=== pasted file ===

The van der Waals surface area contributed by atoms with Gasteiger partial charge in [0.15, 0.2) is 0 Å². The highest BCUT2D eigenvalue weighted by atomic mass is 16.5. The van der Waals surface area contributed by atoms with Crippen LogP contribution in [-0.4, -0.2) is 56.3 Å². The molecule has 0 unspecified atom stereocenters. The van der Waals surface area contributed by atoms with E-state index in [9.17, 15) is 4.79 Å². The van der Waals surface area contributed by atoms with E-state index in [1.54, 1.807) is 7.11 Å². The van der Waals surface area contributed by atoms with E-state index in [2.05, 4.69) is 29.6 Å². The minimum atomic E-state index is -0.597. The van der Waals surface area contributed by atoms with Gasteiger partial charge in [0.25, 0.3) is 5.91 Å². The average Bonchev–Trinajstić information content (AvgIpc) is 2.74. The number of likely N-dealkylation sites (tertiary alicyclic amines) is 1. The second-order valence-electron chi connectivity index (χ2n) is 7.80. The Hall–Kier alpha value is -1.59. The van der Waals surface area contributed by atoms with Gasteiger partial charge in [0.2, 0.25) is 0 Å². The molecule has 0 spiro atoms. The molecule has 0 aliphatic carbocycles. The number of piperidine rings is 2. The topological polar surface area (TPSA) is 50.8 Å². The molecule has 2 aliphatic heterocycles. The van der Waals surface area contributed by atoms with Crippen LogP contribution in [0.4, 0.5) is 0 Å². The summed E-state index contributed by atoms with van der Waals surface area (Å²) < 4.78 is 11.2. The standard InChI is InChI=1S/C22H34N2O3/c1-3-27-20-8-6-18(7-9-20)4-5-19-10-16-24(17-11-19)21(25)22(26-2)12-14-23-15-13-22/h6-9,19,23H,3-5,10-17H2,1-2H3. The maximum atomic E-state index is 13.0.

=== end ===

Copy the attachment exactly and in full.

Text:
The van der Waals surface area contributed by atoms with Gasteiger partial charge in [0.15, 0.2) is 0 Å². The highest BCUT2D eigenvalue weighted by atomic mass is 16.5. The van der Waals surface area contributed by atoms with Crippen LogP contribution in [-0.4, -0.2) is 56.3 Å². The molecule has 0 unspecified atom stereocenters. The van der Waals surface area contributed by atoms with E-state index in [9.17, 15) is 4.79 Å². The van der Waals surface area contributed by atoms with E-state index in [1.54, 1.807) is 7.11 Å². The van der Waals surface area contributed by atoms with E-state index in [2.05, 4.69) is 29.6 Å². The minimum atomic E-state index is -0.597. The van der Waals surface area contributed by atoms with Gasteiger partial charge in [0.25, 0.3) is 5.91 Å². The average Bonchev–Trinajstić information content (AvgIpc) is 2.74. The number of likely N-dealkylation sites (tertiary alicyclic amines) is 1. The second-order valence-electron chi connectivity index (χ2n) is 7.80. The Hall–Kier alpha value is -1.59. The van der Waals surface area contributed by atoms with Gasteiger partial charge in [0.2, 0.25) is 0 Å². The molecule has 0 spiro atoms. The molecule has 0 aliphatic carbocycles. The number of piperidine rings is 2. The topological polar surface area (TPSA) is 50.8 Å². The molecule has 2 aliphatic heterocycles. The van der Waals surface area contributed by atoms with Crippen LogP contribution in [0.4, 0.5) is 0 Å². The summed E-state index contributed by atoms with van der Waals surface area (Å²) < 4.78 is 11.2. The standard InChI is InChI=1S/C22H34N2O3/c1-3-27-20-8-6-18(7-9-20)4-5-19-10-16-24(17-11-19)21(25)22(26-2)12-14-23-15-13-22/h6-9,19,23H,3-5,10-17H2,1-2H3. The maximum atomic E-state index is 13.0.